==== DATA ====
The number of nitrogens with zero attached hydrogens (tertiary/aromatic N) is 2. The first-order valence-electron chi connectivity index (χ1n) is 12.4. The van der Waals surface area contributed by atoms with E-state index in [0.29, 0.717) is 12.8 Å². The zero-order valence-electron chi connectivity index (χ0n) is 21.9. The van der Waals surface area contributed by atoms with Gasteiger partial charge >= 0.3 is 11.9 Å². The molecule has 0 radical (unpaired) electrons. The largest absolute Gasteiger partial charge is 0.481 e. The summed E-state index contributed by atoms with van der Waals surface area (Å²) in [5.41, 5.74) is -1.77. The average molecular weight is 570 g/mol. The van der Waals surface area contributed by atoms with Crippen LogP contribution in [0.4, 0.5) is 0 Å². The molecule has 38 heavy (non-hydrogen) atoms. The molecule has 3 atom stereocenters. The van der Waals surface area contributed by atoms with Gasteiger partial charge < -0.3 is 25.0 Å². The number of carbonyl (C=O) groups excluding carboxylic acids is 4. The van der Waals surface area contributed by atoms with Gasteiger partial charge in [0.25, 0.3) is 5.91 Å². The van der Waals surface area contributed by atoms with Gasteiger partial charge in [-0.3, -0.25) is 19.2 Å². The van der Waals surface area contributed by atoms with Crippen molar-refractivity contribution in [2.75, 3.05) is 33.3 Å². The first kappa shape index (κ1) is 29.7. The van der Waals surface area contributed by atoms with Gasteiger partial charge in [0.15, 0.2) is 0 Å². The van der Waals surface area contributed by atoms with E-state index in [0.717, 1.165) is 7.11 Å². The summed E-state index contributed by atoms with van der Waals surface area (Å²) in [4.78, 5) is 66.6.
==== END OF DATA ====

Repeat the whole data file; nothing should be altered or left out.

The number of nitrogens with zero attached hydrogens (tertiary/aromatic N) is 2. The first-order valence-electron chi connectivity index (χ1n) is 12.4. The van der Waals surface area contributed by atoms with E-state index in [0.29, 0.717) is 12.8 Å². The zero-order valence-electron chi connectivity index (χ0n) is 21.9. The van der Waals surface area contributed by atoms with Gasteiger partial charge >= 0.3 is 11.9 Å². The molecule has 0 radical (unpaired) electrons. The largest absolute Gasteiger partial charge is 0.481 e. The summed E-state index contributed by atoms with van der Waals surface area (Å²) in [5.41, 5.74) is -1.77. The average molecular weight is 570 g/mol. The van der Waals surface area contributed by atoms with Crippen LogP contribution in [0.4, 0.5) is 0 Å². The molecule has 38 heavy (non-hydrogen) atoms. The molecule has 3 atom stereocenters. The van der Waals surface area contributed by atoms with Gasteiger partial charge < -0.3 is 25.0 Å². The number of carbonyl (C=O) groups excluding carboxylic acids is 4. The van der Waals surface area contributed by atoms with Gasteiger partial charge in [0.25, 0.3) is 5.91 Å². The van der Waals surface area contributed by atoms with Gasteiger partial charge in [-0.3, -0.25) is 19.2 Å². The van der Waals surface area contributed by atoms with Crippen molar-refractivity contribution in [2.75, 3.05) is 33.3 Å². The first kappa shape index (κ1) is 29.7. The van der Waals surface area contributed by atoms with Gasteiger partial charge in [0.15, 0.2) is 0 Å². The van der Waals surface area contributed by atoms with E-state index in [0.717, 1.165) is 7.11 Å². The summed E-state index contributed by atoms with van der Waals surface area (Å²) in [4.78, 5) is 66.6.